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Letters Concerning Poetical Translations And Virgil's and Milton's Arts of Verse, &c.   By: (1682-1754)

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Poetical Translations, &c.

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Poetical Translations,



ARTS of VERSE, &c.

LONDON : Printed for J. ROBERTS, near the Oxford Arms in Warwick Lane . MDCCXXXIX.



I am now going to obey your Commands; but you must let me do it in my own way, that is, write as much, or as little at a time as I may have an Inclination to, and just as things offer themselves. After this manner you may receive in a few Letters, all that I have said to you about poetical Translations, and the resemblance there is between Virgil's and Milton's Versification, and some other Matters of the same nature.

To begin with the Business of Translation.

Whoever sits down to translate a Poet, ought in the first place to consider his Author's peculiar Stile ; for without this, tho' the Translation may be very good in all other respects, it will hardly deserve the Name of a Translation.

The two great Men amongst the Antients differ from each other as much in this particular as in the Subjects they treat of. The Stile of Homer , who sings the Anger or Rage of Achilles , is rapid . The Stile of Virgil , who celebrates the Piety of Æneas , is majestick . But it may be proper to explain in what this Difference consists.

The Stile is rapid , when several Relatives, each at the head of a separate Sentence, are governed by one Antecedent, or several Verbs by one Nominative Case, to the close of the Period.

Thus in Homer :

"Goddess, sing the pernicious Anger of Achilles , which brought infinite Woes to the Grecians , and sent many valiant Souls of Heroes to Hell, and gave their Bodies to the Dogs, and to the Fowls of the Air."

Here you see it is the Anger of Achilles , that does all that is mentioned in three or four Lines. Now if the Translator does not nicely observe Homer's Stile in this Passage, all the Fire of Homer will be lost. For Example: "O Heavenly Goddess, sing the Wrath of the Son of Peleus , the fatal Source of all the Woes of the Grecians , that Wrath which sent the Souls of many Heroes to Pluto's gloomy Empire, while their Bodies lay upon the Shore, and were torn by devouring Dogs, and hungry Vultures."

Here you see the Spirit of Homer evaporates; and in what immediately follows, if the Stile of Homer is not nicely attended to, if any great matter is added or left out, Homer will be fought for in vain in the Translation. He always hurries on as fast as possible, as Horace justly observes, semper ad eventum festinat ; and that is the reason why he introduces his first Speech without any Connection, by a sudden Transition; and why he so often brings in his [Greek: ton d' apameibomenos]: He has not patience to stay to work his Speeches artfully into the Subject.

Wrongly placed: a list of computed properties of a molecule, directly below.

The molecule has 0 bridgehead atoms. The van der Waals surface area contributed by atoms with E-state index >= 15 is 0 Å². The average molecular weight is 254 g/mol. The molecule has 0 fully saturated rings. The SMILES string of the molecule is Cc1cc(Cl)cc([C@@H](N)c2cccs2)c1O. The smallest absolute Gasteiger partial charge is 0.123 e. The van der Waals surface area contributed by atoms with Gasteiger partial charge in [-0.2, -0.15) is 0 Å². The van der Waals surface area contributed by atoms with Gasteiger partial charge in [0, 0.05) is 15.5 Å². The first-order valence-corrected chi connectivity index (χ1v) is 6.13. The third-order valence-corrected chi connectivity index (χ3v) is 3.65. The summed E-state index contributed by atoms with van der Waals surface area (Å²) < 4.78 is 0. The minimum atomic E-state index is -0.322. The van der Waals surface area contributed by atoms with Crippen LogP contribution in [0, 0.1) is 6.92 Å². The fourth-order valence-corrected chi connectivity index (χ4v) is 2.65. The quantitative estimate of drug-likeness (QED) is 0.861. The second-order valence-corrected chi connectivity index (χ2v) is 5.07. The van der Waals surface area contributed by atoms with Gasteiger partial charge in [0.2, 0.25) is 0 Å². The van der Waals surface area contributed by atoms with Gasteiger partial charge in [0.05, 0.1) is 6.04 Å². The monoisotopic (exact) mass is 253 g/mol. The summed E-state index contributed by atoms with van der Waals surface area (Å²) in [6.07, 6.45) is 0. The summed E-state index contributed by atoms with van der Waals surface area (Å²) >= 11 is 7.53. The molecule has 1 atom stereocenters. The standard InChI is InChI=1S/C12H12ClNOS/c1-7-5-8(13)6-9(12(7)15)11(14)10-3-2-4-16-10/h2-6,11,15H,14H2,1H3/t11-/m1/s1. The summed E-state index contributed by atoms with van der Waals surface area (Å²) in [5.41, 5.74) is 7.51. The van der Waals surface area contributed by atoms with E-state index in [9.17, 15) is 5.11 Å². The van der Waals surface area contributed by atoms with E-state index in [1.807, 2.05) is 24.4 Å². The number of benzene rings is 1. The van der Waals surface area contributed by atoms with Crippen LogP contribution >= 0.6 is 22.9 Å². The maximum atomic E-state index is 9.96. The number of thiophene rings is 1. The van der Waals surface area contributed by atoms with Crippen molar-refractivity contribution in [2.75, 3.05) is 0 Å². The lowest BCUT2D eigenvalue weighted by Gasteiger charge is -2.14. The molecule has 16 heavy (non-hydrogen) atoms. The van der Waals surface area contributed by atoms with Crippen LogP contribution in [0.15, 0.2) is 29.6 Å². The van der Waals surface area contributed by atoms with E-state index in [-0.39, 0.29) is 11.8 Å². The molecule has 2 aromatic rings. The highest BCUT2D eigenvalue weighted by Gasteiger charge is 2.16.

Here you see what is a rapid Stile. I will now shew you what is quite the contrary, that is, a majestic one . To instance in Virgil : "Arms and the Man I sing; the first who from the Shores of Troy (the Fugitive of Heav'n) came to Italy and the Lavinian Coast." Here you perceive the Subject matter is retarded by the Inversion of the Phrase , and by that Parenthesis , the Fugitive of Heaven all which occasions Delay ; and Delay (as a learned Writer upon a Passage of this nature in Tasso observes) is the Property of Majesty: For which Reason when Virgil represents Dido in her greatest Pomp, it is,

Reginam cunctantem ad limina primi Poenorum expectant .

For the same Reason he introduces the most solemn and most important Speech in the Æneid , with three Monosyllables, which causes great Delay in the Speaker, and gives great Majesty to the Speech.

O Qui Res Hominumq; Deumq;

These three Syllables occasion three short Pauses. O Qui Res How slow and how stately is this Passage!

But it happens that I can set the Beginning of the Æneid in a clear Light for my purpose, by two Translations of that Passage, both by the same Hand; one of which is exactly in the manner of Virgil , the other in the manner of Homer : The two Translations are made by the Reverend Mr... Continue reading book >>

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